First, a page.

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Any way I can ask for a follow up? I'm hitting a weird memory breakpoint on vector erase, it doesn't give me a call stack for some reason. I've only seen that happen before if there is some corruption going on, which I hope this isn't the case. This is the context:

POINT corner = FindNearestSnapPoint({ int(xPos + 0.5f), int(yPos + 0.5f) });
//make sure that there is no other bitmap in that cell, if so delete it
auto vIter = LandSpriteList.begin();
for (vIter; vIter < LandSpriteList.end(); vIter++)
{
if (corner.x == vIter->GetPosition().x && corner.y == vIter->GetPosition().y)
{
LandSpriteList.erase(vIter);
break;
}
}


Just seeing if there is an image in the place where mouse is clicked already and erasing it from the list if so.

But what happens is that when the vector tries to move all the elements above the one deleted down, it breaks inside memcpy.

I'm not looking for an answer as to why as that probably involves looking over a bunch of other code, but it would help to know what is the exact sequence of events once erase is called?

LandSpriteList contains AnimatedBitmap, I set a break point in AnimatedBitmap destructor and for some reason it's not even called when the error happens, it just goes straight to memcpy, which is weird to me since I'd expect memcpy be called AFTER the element was already deleted or is something else happening here?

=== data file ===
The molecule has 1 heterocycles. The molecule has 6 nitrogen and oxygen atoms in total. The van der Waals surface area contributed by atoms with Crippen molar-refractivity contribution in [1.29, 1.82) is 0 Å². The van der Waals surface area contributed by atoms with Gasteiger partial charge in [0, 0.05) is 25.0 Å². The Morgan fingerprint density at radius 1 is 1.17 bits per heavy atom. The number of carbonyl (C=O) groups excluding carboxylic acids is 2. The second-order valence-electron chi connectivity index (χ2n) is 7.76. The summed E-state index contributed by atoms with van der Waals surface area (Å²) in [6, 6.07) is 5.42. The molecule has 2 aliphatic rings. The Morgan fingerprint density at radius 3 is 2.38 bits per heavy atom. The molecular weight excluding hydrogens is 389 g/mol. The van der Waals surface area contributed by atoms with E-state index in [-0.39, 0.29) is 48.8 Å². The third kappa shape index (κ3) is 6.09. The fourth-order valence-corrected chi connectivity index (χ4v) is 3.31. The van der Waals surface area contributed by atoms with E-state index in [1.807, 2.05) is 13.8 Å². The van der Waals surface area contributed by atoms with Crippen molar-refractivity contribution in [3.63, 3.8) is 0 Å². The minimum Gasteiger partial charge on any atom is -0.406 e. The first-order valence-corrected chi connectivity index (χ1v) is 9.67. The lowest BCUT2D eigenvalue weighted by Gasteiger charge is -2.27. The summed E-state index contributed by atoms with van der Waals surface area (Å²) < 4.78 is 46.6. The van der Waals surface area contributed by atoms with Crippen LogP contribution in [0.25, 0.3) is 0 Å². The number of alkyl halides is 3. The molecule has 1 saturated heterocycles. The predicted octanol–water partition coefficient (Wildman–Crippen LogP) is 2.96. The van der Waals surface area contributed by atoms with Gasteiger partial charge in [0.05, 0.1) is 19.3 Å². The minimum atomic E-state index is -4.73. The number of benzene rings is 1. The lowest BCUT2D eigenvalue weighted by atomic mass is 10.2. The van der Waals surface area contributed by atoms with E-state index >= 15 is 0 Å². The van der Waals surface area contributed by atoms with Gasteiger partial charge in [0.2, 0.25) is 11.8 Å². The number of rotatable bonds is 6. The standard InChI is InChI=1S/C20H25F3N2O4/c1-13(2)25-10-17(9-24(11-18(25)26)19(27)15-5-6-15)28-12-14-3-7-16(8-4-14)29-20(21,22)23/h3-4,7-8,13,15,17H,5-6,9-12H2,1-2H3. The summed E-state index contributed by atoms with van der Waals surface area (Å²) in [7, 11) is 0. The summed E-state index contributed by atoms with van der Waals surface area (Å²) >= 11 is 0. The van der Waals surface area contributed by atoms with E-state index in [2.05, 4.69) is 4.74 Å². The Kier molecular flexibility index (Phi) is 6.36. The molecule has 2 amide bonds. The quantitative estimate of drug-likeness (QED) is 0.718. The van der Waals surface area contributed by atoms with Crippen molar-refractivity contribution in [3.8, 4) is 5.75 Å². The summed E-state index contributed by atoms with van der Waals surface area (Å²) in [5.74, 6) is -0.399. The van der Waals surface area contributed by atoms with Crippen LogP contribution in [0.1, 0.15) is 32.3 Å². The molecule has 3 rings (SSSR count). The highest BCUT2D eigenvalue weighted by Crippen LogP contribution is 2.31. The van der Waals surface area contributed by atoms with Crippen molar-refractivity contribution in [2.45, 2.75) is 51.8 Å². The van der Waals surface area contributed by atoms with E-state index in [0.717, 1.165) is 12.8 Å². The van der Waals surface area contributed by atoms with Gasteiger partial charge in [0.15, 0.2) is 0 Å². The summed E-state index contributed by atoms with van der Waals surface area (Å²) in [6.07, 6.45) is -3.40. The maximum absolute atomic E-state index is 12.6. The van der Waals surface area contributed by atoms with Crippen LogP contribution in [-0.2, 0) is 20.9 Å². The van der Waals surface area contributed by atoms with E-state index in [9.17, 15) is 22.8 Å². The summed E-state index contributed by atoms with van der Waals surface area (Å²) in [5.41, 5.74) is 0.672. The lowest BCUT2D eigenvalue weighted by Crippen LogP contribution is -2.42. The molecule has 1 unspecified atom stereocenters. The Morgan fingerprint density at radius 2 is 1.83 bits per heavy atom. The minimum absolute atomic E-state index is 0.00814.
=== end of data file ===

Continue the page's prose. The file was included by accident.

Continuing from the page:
Also I'm not sure if this is part of normal behaviour, but since I set the breakpoint inside the destructor, I've noticed it. If I insert an element as such

AnimatedBitmap ins = *currentInsertElement;
ins.SetPosition( corner.x, corner.y);
LandSpriteList.push_back(ins);


It calls the destructor at the end, so far so good, we're destroying the "ins" temporary variable. Now I insert a second bitmap, again I hit the destructor at this point, but now twice, once for the first image once for the new one. And this happens as many times as there are bitmaps, so on the 4th insertion, the destructor is called 4 times. Is that something up with my code or am normal behaviour?

This is my destructor if it helps any:

AnimatedBitmap::~AnimatedBitmap()
{
{
vector<AnimatedBitmap*>::iterator thisIter;
{
if ((*thisIter)->GetID() == this->mID)
{
break;
}

}
}
vector<BITMAP_FILE>::iterator vIter;
for (vIter = frames.begin(); vIter < frames.end(); vIter++)
{
}
}